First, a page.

The edematogenic properties of insulin

Am J Kidney Dis. 2004 Oct;44(4):575-90.


The edematogenic properties of insulin have long been documented, although they have been underestimated despite current trends toward intensive insulin therapy. Insulin treatment has been associated with weight gain, mild or moderate edema, and, rarely, generalized edema and cardiopulmonary congestion. In addition, the use in recent years of thiazolidinediones, which improve insulin sensitivity, has been associated with weight gain and peripheral edema, which can progress to pulmonary edema, particularly when thiazolidinediones are used in combination with insulin. This article attempts to raise awareness about the overlooked edematogenic action of insulin. In addition, the potential role of edema-provoking properties of insulin in the development of vascular complications in patients with diabetes is discussed.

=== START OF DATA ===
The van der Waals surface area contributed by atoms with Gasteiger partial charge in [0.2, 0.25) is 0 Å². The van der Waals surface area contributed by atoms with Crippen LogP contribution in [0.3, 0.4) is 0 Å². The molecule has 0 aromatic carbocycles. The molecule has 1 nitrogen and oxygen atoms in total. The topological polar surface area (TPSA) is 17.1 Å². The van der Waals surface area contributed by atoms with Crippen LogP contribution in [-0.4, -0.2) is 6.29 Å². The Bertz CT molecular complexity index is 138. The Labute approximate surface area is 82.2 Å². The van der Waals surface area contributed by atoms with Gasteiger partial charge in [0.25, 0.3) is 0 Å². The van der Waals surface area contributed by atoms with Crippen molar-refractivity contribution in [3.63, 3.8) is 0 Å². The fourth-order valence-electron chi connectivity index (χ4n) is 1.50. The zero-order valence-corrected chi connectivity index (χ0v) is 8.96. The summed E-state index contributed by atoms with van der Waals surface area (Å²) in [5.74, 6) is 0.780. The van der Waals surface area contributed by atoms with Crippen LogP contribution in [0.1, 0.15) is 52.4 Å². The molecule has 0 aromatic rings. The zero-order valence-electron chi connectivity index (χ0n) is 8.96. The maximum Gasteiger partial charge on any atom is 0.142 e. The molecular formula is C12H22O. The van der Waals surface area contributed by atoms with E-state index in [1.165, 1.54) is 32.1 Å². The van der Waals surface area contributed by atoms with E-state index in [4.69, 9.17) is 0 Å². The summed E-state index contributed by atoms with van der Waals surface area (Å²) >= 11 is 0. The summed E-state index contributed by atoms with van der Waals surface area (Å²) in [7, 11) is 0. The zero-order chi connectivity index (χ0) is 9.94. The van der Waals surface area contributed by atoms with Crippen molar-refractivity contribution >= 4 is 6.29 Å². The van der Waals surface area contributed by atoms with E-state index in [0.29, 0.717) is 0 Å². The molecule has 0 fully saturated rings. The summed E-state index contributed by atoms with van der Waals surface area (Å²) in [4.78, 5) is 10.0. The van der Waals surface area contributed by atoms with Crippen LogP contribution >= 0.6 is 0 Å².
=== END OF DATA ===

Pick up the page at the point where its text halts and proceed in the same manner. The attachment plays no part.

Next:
Publication types

  • Review

MeSH terms

  • Capillary Permeability / drug effects
  • Diabetic Angiopathies / etiology
  • Diabetic Angiopathies / physiopathology
  • Drug Interactions
  • Edema / chemically induced*
  • Edema / physiopathology
  • Glycogen / metabolism
  • Humans
  • Hyperinsulinism / physiopathology
  • Hypoglycemic Agents / adverse effects*
  • Insulin / adverse effects*
  • Mitochondria
  • Sodium / metabolism
  • Thiazolidinediones / adverse effects
  • Water-Electrolyte Balance / drug effects
  • Weight Gain


  • Hypoglycemic Agents
  • Insulin
  • Thiazolidinediones
  • Glycogen
  • Sodium